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Child discipline

Child discipline
Children are not born knowing how to be well behaved. They need help and guidance from parents and other careers - and as all parents know this isn't always an easy job. Here are some ways and tips suggested on Child discipline.

Know what constitutes 'normal' behavior in children

Opening kitchen cupboards and dragging every saucepan on to the kitchen floor isn't naughty for a two year old child, for instance - it just means he or she wants to find out more about her surroundings. It's also very common for four-year-olds to quarrel with their younger brothers and sisters.

Talking to other parents with children of the same age is one way of finding out what is normal at what age - many parents are often relieved to learn that other children are behaving in much the same way.

Teaching children by way of example

One way children learn is by imitating & copying others. This is why parents need to behave in ways which set good examples. It's important that we, as parents, show respect for children - Naturally, children who are shown respect themselves will show respect to others. Although children need to know they are unique individuals, they also need to know they are part of a group too. This is why we need to teach them to share, to listen to others and to take turns.

Think about what to say and how you speak to your child

Use the same tone of voice with children as you want people to use with you. Talk respectfully to them and about them. It's very tempting to ridicule children in the hope that constantly pointing out bad behavior will make them stop doing it. But this often has the opposite effect. Children soon learn that they get attention by doing things parents don't like.

A better way to encourage good behavior is to remember to praise them as often. This doesn't mean never reprimanding them for doing something wrong. But it's important to criticize the child's behaviour rather than the child as a person. Instead of saying, "You are very naughty", say something like, "I don't like what you're doing", or, "We won't allow that behavior".

Set limits for your child

Let children know what behavior is allowed and what isn't. Setting limits makes them feel secure. Be consistent about what is and what isn't acceptable.

Accept a child's right to say, "No", sometimes - especially about things that affect only the child - such as which clothes he/she wants to wear. Remember that children need to learn that saying, "No", is sometimes a good thing. Saying, "No", to strangers, for instance, may be the safest thing to do.

Always Praise and hug children when they co-operate, as this encourages them to behave well.

Don't expect more from children than they are capable of doing.

Although a five year old can be expected to sit still in a doctor's waiting room, you can't expect a two year old to do the same. Be tolerant and keep the child's age in mind. Develop patience. You will need it!

Avoid smacking / hitting / physical punishment as it only teaches children that violence is the best way of maintain control and it encourages them to hit other children.

Methods of child discipline vary widely between cultures and have in recent times changed considerably in many of them.

Authoritarian perspectives

In western society, there has been much debate in recent years over spanking in particular and corporal punishment for children in general. But many parents and teachers still agree with Machiavelli`s maxim: "It is better to be feared than loved."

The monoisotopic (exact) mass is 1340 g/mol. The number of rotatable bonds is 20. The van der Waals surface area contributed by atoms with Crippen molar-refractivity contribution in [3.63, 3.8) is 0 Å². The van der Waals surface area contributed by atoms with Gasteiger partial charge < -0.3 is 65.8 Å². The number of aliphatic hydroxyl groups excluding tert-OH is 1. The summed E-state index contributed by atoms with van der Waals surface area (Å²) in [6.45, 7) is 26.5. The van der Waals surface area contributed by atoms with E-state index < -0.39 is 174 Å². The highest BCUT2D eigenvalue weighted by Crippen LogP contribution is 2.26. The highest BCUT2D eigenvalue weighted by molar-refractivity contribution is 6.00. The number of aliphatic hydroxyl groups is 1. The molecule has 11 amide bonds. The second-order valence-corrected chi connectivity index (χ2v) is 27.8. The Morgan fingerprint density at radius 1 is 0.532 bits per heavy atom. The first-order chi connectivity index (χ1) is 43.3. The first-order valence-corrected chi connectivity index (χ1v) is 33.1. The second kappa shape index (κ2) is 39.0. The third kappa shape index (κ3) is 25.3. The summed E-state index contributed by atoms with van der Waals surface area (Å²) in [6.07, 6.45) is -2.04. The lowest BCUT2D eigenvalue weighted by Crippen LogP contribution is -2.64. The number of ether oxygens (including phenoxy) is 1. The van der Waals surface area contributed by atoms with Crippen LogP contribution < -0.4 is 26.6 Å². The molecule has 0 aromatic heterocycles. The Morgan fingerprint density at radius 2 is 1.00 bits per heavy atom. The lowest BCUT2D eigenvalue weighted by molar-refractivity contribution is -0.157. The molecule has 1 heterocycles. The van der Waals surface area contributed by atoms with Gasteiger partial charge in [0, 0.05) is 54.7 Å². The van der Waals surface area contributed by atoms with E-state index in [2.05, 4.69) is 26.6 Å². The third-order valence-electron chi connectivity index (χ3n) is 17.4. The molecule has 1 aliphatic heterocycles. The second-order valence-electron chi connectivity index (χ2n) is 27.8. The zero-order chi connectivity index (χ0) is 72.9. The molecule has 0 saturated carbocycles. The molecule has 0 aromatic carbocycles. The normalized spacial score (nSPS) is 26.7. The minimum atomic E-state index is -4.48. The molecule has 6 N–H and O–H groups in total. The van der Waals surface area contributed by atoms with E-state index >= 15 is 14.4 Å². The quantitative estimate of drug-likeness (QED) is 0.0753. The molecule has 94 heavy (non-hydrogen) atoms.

The appropriateness of Machiavelli`s ideas on the gaining of power to parenting have been questioned. United Nations human rights standards prohibit all corporal punishment. However, beating children is legal in schools in at least 60 nations. Corporal punishment in schools is legal in 23 states of the United States, except where prohibited by local school boards.

Psychological perspectives

Non-violent child discipline has grown in popularity, but continues to be controversial. It is generally time-intensive, and thus best-suited to parents of small families. Results will vary dramatically according to the child's personality, depending greatly upon the child's desire to please and upon the child's stubbornness. T. Berry Brazelton (1992) and Benjamin Spock (1992) are among the well-known pediatrician/authors who have written books on childrearing that suggest non-violent means of discipline.

Researchers have linked authoritarian childrearing with children who withdraw, lack spontaneity, and have lesser evidence of conscience (Maccoby & Martin, 1983). Hart et al. (2005) state:

Corporal punishment has been found to be consistently related to poor mental health; including depression, unhappiness, anxiety, and feelings of hopelessness in children and youth. Corporal punishment is a risk factor for relationship problems, including impairment of parent-child relationships, increased levels of aggression and anti-social behaviour in children, raised thresholds for defining an act as violent, and perpetration of violence as an adult, including abuse of one's family members.

The Taking Children Seriously approach eschews all child discipline as unethical.

Religious perspectives

Earlier in history, Solomon advised:

"Discipline your children and they will give you rest" (Book of Proverbs 29:17)

and similarly warned:

"..A mother is disgraced by a neglected child." (verse 15b).

These parts of the Bible continue to influence conservative Christians and Jews today, notably James Dobson. However in the New Testament Paul wrote:

"Fathers, do not provoke your children to anger, but bring them up in the discipline and instruction of the Lord." (Ephesians 6:4)

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